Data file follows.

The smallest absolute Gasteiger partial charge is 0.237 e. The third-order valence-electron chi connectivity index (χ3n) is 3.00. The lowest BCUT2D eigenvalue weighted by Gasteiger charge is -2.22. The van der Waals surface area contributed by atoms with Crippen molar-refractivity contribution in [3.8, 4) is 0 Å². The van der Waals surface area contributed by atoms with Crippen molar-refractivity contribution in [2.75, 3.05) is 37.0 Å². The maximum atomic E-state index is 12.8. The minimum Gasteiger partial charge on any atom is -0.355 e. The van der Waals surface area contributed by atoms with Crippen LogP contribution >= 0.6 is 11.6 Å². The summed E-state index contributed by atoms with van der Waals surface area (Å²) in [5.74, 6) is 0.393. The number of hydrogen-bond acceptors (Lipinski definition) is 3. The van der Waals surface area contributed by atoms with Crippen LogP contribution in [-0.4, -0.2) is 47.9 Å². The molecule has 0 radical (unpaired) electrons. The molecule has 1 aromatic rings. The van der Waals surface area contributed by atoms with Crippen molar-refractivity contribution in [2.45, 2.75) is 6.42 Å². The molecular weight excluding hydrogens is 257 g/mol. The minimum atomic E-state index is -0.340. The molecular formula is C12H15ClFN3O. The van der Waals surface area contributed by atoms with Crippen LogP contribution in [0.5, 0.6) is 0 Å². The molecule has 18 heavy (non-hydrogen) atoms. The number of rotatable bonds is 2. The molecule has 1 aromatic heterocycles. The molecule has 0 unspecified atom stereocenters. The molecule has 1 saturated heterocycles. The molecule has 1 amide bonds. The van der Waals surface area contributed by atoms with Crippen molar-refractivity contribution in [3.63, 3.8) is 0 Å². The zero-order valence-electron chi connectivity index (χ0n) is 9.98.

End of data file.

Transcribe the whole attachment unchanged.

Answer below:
The smallest absolute Gasteiger partial charge is 0.237 e. The third-order valence-electron chi connectivity index (χ3n) is 3.00. The lowest BCUT2D eigenvalue weighted by Gasteiger charge is -2.22. The van der Waals surface area contributed by atoms with Crippen molar-refractivity contribution in [3.8, 4) is 0 Å². The van der Waals surface area contributed by atoms with Crippen molar-refractivity contribution in [2.75, 3.05) is 37.0 Å². The maximum atomic E-state index is 12.8. The minimum Gasteiger partial charge on any atom is -0.355 e. The van der Waals surface area contributed by atoms with Crippen LogP contribution >= 0.6 is 11.6 Å². The summed E-state index contributed by atoms with van der Waals surface area (Å²) in [5.74, 6) is 0.393. The number of hydrogen-bond acceptors (Lipinski definition) is 3. The van der Waals surface area contributed by atoms with Crippen LogP contribution in [-0.4, -0.2) is 47.9 Å². The molecule has 0 radical (unpaired) electrons. The molecule has 1 aromatic rings. The van der Waals surface area contributed by atoms with Crippen molar-refractivity contribution in [2.45, 2.75) is 6.42 Å². The molecular weight excluding hydrogens is 257 g/mol. The minimum atomic E-state index is -0.340. The molecular formula is C12H15ClFN3O. The van der Waals surface area contributed by atoms with Crippen LogP contribution in [0.5, 0.6) is 0 Å². The molecule has 18 heavy (non-hydrogen) atoms. The number of rotatable bonds is 2. The molecule has 1 aromatic heterocycles. The molecule has 0 unspecified atom stereocenters. The molecule has 1 saturated heterocycles. The molecule has 1 amide bonds. The van der Waals surface area contributed by atoms with Crippen molar-refractivity contribution in [3.63, 3.8) is 0 Å². The zero-order valence-electron chi connectivity index (χ0n) is 9.98.